By Tambay A. Obenson | Shadow and Act January 9, 2013 at 1:03PM
I thought this would be fitting, given all the conversation about slavery as edutainment.
Roger Guenveur Smith's Frederick Douglass NOW - a monologue inspired by the life and work of abolitionist Frederick Douglass.
A work that Smith has performed for about 20 years now, speaking of contemporary remixes of styles and stories, it comprises of edited piece of Douglass' 19th Century texts, mixed into Smith's own original writing to produce an edgy, stylistic, jazz-infused narrative mash-up that could very be the blueprint for an exciting feature-length screenplay.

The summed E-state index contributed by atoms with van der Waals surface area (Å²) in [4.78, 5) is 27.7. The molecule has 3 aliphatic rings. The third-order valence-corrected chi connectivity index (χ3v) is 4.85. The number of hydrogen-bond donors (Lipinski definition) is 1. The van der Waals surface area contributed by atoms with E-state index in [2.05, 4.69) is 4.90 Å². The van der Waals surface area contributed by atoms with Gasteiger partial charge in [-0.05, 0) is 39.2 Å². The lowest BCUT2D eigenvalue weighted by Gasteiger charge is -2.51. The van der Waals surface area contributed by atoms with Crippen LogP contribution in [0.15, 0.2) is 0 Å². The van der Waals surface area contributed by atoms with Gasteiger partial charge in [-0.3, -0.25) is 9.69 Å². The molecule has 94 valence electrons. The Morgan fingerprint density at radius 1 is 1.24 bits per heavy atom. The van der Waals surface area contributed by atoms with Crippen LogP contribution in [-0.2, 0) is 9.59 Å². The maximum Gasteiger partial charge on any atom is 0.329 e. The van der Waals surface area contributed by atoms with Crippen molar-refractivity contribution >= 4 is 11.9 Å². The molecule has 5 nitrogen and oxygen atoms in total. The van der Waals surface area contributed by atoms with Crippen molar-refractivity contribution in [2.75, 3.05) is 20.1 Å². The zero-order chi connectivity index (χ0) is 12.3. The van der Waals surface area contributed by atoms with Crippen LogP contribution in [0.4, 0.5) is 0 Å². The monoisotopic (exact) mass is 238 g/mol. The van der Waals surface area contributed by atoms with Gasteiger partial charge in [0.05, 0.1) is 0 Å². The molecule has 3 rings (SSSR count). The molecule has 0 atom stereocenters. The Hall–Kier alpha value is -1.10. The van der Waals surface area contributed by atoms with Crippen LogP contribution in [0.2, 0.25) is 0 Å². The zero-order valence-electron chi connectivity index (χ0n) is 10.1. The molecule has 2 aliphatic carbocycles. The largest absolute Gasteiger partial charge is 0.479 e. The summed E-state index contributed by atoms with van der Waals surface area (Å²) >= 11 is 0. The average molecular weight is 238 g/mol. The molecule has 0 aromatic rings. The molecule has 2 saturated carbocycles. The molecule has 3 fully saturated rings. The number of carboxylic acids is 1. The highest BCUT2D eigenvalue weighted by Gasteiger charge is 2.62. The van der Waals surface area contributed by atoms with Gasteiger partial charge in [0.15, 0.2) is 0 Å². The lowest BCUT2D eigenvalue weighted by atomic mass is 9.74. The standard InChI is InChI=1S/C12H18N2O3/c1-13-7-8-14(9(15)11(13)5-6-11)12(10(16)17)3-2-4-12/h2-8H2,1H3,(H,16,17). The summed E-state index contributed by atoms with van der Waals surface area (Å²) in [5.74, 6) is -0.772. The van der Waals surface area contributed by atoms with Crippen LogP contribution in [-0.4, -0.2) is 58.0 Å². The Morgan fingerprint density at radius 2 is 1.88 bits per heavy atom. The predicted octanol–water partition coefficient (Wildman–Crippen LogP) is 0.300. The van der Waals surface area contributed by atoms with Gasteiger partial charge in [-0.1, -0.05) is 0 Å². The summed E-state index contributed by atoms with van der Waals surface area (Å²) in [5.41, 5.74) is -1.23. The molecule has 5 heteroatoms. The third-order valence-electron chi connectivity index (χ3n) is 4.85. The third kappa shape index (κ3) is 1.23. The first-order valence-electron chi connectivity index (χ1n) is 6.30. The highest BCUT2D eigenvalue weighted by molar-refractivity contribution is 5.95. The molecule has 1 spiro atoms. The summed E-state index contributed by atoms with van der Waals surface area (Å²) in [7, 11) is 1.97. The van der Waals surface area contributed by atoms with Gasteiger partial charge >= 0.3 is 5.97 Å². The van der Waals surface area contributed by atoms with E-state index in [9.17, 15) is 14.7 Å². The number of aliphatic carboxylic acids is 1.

Originally commissioned at the La MaMa Experimental Theater Club in New York, Smith has performed Frederick Douglass NOW at prestigious venues on both sides of the Atlantic.
It's what you could call a beast of a performance, with some excellent writing; and is worth watching if you've never seen it.
Thankfully, I found this 2011 performance of it at Wellesley College's Newhouse Center: